Timothy Snyder: Hitler vs. Stalin: Who Was Worse?

Roundup: Talking About History

[Timothy Snyder is Professor of History at Yale. His new book, Bloodlands: Europe Between Hitler and Stalin, was published this month. (October 2010)]

As we recall the Red Army’s liberation of Auschwitz on January 27, 1945, sixty-six years ago today, we might ask: who was worse, Hitler or Stalin?

In the second half of the twentieth century, Americans were taught to see both Nazi Germany and the Soviet Union as the greatest of evils. Hitler was worse, because his regime propagated the unprecedented horror of the Holocaust, the attempt to eradicate an entire people on racial grounds. Yet Stalin was also worse, because his regime killed far, far more people—tens of millions, it was often claimed—in the endless wastes of the Gulag. For decades, and even today, this confidence about the difference between the two regimes—quality versus quantity—has set the ground rules for the politics of memory. Even historians of the Holocaust generally take for granted that Stalin killed more people than Hitler, thus placing themselves under greater pressure to stress the special character of the Holocaust, since this is what made the Nazi regime worse than the Stalinist one.

Discussion of numbers can blunt our sense of the horrific personal character of each killing and the irreducible tragedy of each death. As anyone who has lost a loved one knows, the difference between zero and one is an infinity. Though we have a harder time grasping this, the same is true for the difference between, say, 780,862 and 780,863—which happens to be the best estimate of the number of people murdered at Treblinka. Large numbers matter because they are an accumulation of small numbers: that is, precious individual lives. Today, after two decades of access to Eastern European archives, and thanks to the work of German, Russian, Israeli, and other scholars, we can resolve the question of numbers. The total number of noncombatants killed by the Germans—about 11 million—is roughly what we had thought. The total number of civilians killed by the Soviets, however, is considerably less than we had believed. We know now that the Germans killed more people than the Soviets did. That said, the issue of quality is more complex than was once thought. Mass murder in the Soviet Union sometimes involved motivations, especially national and ethnic ones, that can be disconcertingly close to Nazi motivations.

It turns out that, with the exception of the war years, a very large majority of people who entered the Gulag left alive. Judging from the Soviet records we now have, the number of people who died in the Gulag between 1933 and 1945, while both Stalin and Hitler were in power, was on the order of a million, perhaps a bit more. The total figure for the entire Stalinist period is likely between two million and three million. The Great Terror and other shooting actions killed no more than a million people, probably a bit less. The largest human catastrophe of Stalinism was the famine of 1930–1933, in which more than five million people starved.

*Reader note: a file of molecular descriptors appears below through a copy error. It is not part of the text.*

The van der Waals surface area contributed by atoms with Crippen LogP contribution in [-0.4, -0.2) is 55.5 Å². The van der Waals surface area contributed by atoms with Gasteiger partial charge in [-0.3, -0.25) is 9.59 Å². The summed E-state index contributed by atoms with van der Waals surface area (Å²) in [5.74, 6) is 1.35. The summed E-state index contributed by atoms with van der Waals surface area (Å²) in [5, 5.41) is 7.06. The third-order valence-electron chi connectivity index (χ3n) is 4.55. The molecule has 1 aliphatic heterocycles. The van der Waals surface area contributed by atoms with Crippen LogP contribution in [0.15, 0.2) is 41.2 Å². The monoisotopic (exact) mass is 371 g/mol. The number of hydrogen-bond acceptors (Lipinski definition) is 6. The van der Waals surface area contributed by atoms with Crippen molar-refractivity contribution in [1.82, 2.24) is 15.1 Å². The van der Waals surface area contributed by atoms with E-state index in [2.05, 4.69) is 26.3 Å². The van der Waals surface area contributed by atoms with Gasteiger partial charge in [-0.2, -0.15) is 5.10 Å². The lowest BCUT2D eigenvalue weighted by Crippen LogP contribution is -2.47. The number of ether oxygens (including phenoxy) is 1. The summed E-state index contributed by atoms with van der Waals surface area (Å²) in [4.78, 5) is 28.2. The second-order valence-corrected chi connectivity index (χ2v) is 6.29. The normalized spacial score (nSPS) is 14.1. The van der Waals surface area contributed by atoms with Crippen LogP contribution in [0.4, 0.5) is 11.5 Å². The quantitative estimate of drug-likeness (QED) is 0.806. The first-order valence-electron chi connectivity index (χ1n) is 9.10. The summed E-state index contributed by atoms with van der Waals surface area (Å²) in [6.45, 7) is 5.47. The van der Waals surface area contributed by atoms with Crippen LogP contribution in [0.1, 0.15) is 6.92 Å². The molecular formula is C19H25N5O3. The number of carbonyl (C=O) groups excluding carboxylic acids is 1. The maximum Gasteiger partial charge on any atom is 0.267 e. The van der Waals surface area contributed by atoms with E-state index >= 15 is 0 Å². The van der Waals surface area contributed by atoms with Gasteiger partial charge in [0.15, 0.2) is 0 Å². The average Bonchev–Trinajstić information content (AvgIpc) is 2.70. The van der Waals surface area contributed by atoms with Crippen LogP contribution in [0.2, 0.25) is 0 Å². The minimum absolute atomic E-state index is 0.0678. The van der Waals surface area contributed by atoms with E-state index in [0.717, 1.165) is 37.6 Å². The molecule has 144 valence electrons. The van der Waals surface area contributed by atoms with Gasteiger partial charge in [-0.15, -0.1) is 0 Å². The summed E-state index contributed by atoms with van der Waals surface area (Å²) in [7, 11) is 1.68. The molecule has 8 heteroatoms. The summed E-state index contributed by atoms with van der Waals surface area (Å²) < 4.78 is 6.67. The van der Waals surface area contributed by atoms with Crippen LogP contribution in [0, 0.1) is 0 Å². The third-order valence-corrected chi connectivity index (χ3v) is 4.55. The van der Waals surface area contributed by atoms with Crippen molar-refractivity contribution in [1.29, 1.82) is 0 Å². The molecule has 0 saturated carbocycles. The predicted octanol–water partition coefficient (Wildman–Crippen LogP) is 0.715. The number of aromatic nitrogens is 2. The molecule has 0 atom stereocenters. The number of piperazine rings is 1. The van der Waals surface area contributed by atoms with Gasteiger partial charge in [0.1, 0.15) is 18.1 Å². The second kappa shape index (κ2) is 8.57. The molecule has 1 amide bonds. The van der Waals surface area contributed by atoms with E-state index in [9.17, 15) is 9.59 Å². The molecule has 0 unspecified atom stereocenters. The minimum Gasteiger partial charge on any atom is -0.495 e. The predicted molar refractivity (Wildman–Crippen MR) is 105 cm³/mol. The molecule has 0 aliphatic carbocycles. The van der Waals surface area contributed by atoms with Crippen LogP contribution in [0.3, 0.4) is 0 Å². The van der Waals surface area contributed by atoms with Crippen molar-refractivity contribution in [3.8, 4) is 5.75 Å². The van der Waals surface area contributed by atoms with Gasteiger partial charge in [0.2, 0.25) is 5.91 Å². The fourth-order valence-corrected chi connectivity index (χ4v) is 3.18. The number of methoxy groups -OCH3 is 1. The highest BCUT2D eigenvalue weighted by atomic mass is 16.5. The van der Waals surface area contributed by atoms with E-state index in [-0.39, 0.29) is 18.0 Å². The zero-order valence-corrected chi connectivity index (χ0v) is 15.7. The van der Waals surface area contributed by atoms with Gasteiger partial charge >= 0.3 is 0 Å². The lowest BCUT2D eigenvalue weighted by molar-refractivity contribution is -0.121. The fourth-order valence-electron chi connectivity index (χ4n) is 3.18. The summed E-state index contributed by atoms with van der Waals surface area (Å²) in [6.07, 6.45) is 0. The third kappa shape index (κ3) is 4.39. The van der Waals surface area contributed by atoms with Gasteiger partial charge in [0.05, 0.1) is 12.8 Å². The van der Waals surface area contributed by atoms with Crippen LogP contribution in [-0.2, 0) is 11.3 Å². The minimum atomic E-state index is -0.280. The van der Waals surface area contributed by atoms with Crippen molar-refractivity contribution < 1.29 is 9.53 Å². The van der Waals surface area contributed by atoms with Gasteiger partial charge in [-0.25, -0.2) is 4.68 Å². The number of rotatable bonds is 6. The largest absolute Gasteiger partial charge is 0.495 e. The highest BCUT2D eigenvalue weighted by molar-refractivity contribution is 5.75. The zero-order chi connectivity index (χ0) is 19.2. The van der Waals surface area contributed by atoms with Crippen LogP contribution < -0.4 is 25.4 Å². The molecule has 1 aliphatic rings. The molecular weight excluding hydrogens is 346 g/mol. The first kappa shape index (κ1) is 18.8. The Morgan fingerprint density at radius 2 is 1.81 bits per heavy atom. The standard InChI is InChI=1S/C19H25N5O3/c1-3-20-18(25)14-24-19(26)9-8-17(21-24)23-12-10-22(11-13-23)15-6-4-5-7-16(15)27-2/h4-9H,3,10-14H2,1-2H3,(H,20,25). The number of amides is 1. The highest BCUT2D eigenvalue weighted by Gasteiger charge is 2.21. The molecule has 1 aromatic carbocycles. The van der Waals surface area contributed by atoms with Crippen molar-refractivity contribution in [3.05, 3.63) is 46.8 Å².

Of those who starved, the 3.3 million or so inhabitants of Soviet Ukraine who died in 1932 and 1933 were victims of a deliberate killing policy related to nationality. In early 1930, Stalin had announced his intention to “liquidate” prosperous peasants (“kulaks”) as a class so that the state could control agriculture and use capital extracted from the countryside to build industry. Tens of thousands of people were shot by Soviet state police and hundreds of thousands deported. Those who remained lost their land and often went hungry as the state requisitioned food for export. The first victims of starvation were the nomads of Soviet Kazakhstan, where about 1.3 million people died. The famine spread to Soviet Russia and peaked in Soviet Ukraine. Stalin requisitioned grain in Soviet Ukraine knowing that such a policy would kill millions. Blaming Ukrainians for the failure of his own policy, he ordered a series of measures—such as sealing the borders of that Soviet republic—that ensured mass death....
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Arnold Shcherban - 2/8/2011

<But there is no reason to believe Stalin was less manipulative or cruel than Hitler>
That's a valid statement.

Donald Wolberg - 2/7/2011

While correcting the historic record is of great importance,there is something absurd in comparing "evils" of Hitler and Stalin by comparisons of which dictator killed more millions. Of course the Nazis death camps and ovens and slaughter of cities are so well documented by the record keeping, almost boasting, documentarianism of the evil that was Nazism. The murkier evil of Stalin and his henchmen that led to the extermination of the Kulaks, the persecution of Jews and even geneticists, and so many others, while seeming to have resulted in the deaths of fewer millions, is no less horrid that the Nazis evil. We are contemplating after all, the murder of millions of human beings. It may be that we know the names of more of those murdered by the Nazis death machine. But there is no reason to believe Stalin was less manipulative or cruel than Hitler, only less efficient.

Arnold Shcherban - 2/6/2011

Observing how even over the very last decade, having access to all those archives and secret documents the author mentions in his article, a majority of Western historians and political commentators were free-willingly throwing around numbers from thirty to sixty millions of the victims of Stalin's regime, with essentially complete disregard to even common sense, I have left with little choice for any other conclusion about the main cause of such woefully wrong estimates than deliberate, largely excessive, and ideologically-driven vilification of the Soviet regime and recent apologetic tendencies (with one notable exception - Holocaust) towards Nazism.